|The first victim of the full Atomic Dog came from a river stuffed with herring.|
The Atomic Dog was an ideal candidate for an articulated rear section. It didn't take long think of a suitable design. All I needed to do was to tie an articulated, Lefty's Deceiver-style pattern in back, then merge it with the front of the tube fly. The rear section would add length, volume, and would significantly increase the action of the fly. Because it can detach from the tube fly, the articulated section would behave just like a single tube fly hook, except with two hooks. Here is the rear section, followed by the recipe:
|Articulated rear section|
Rear Hook: Egret tube fly hook (sz. 2)
Tail: White saddle hackles, tied Deceiver style
Collar: EP Ultra Brush 5" - snow white
Wing: White bucktail (or other stiff hair)
Front Hook: Owner Aki (sz. 2/0)
Articulation: 40lb. Maxima with a short length of plastic tubing
Thread: White, covering the hook shank and monofilament, and covered in UV cured resin
|Atomic Dog, front (tube fly) section|
Tube: Plastic 1.8 mm
Junction Tube: Largest inner diameter PVC tubing (old HMH tubing is perfect)
Tail: Fluoro fiber-fluorescent pink, tied on top of the junction tube
Butt: Ice Dub-pearl
Wing 1: White marble fox and pearl Flashabou, tied Temple Dog style; followed by 2-3 turns of EP Ultra Brush 5"-snow white
Wing 2: White marble fox and pearl Angel Hair, tied Temple Dog style; followed by 2-3 turns of EP Ultra Brush 5"-snow white
Wing 3: Light Blue (or other color) cashmere goat over pearl mini Lateral Scale (as long as possible); followed by 2-3 turns of EP Ultra Brush 5"-snow white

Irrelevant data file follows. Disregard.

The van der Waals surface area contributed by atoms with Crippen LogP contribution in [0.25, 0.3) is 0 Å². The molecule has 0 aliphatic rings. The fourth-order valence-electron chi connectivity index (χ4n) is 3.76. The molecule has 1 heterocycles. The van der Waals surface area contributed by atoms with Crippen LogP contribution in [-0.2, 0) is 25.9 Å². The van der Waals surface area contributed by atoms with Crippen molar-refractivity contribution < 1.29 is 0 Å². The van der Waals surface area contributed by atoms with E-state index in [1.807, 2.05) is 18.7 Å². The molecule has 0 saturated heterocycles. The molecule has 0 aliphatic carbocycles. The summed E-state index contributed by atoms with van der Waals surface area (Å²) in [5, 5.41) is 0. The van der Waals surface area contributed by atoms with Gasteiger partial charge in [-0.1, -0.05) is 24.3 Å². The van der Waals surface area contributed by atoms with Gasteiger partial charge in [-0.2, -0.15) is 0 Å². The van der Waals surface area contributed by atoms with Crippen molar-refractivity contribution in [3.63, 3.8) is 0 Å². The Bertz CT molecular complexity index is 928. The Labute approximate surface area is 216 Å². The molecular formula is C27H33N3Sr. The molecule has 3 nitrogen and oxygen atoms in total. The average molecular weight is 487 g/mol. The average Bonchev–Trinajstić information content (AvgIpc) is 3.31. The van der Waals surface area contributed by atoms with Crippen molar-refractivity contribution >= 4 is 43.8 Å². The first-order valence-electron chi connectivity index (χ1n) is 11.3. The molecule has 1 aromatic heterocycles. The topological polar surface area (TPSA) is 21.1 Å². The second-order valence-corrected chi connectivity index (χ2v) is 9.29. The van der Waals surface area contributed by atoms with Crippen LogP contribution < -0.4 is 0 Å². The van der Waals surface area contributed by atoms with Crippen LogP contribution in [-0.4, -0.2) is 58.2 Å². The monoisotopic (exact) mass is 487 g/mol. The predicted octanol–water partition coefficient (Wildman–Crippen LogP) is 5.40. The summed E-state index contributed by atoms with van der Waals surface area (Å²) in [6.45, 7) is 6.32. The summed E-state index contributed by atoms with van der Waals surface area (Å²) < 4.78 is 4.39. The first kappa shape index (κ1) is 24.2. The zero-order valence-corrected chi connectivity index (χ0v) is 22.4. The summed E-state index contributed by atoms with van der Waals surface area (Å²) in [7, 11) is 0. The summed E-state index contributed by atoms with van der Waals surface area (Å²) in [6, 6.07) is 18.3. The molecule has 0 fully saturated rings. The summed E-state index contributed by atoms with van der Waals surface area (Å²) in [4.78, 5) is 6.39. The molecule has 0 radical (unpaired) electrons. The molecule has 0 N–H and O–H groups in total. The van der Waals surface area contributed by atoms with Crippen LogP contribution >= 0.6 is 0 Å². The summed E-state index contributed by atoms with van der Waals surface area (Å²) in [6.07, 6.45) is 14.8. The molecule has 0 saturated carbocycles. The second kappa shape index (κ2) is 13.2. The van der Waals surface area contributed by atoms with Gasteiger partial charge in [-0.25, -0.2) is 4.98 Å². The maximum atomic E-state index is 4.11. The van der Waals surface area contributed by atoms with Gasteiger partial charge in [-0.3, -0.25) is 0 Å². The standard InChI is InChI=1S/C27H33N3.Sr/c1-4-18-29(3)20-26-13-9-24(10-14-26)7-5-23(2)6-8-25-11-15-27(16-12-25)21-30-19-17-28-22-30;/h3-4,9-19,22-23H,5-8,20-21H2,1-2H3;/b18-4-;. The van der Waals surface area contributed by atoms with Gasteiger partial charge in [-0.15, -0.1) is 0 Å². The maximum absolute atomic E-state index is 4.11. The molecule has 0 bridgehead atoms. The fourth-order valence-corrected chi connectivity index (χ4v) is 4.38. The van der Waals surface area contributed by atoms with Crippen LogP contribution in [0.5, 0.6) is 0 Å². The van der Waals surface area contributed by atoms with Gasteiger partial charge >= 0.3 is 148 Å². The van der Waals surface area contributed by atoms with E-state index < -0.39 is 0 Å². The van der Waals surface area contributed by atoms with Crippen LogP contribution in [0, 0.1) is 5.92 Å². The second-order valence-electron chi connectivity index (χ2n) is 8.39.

Collar: Silver pheasant dyed light blue (or color to match Wing 3)
Eyes: Jungle cock or substitue
Head: White or cone (optional)
|The full Atomic dog, with articulated section joined to tube fly|
Some notes on construction and use:
-The white bucktail topping should extend as far back at the fibers from the EP brush collar. The stiff bucktail fibers help to prop up the wing of the tube fly, preventing it from fouling. Some fouling is inevitable, however, I tested this fly all spring and had minimal problems with fouling (especially after using the length of tubing between hooks).
-So far, the 40lb. mono has been strong enough to withstand fish pulling on it. That said, it should be checked now and then to make sure it hasn't been compromised. If I remember correctly, most of the fish I caught were hooked with the front hook.
-Because the rear section takes the brunt of the abuse, I tied two rear sections for every front section. So far, all of the sections have held up pretty well. The front sections definitely show less wear and tear, though. Since the fronts are the labor-intensive part, it's nice to only tie half as many.
When I had this idea, the first person to whom I sent a picture was my friend John. At the time, he was tying some Sunray Shadows for Atlantic salmon fishing. He liked the concept and tied some thin, black saddle hackles onto a hook and made and extra long, super mobile Sunray Shadow. I'll check back in with John later this season to see if his articulated Sunray Shadow worked. I will definitely try some for stripers next spring. It might make a good eel pattern.
I hope you enjoyed a new look at tube fly design. It definitely opens up some possibilities for those willing to take to experiment. Hopefully, I'll have a chance to fish more flies like this in the future. I have some ideas for a smaller, articulated tube fly for reluctant broodstock Atlantic salmon, so stay tuned...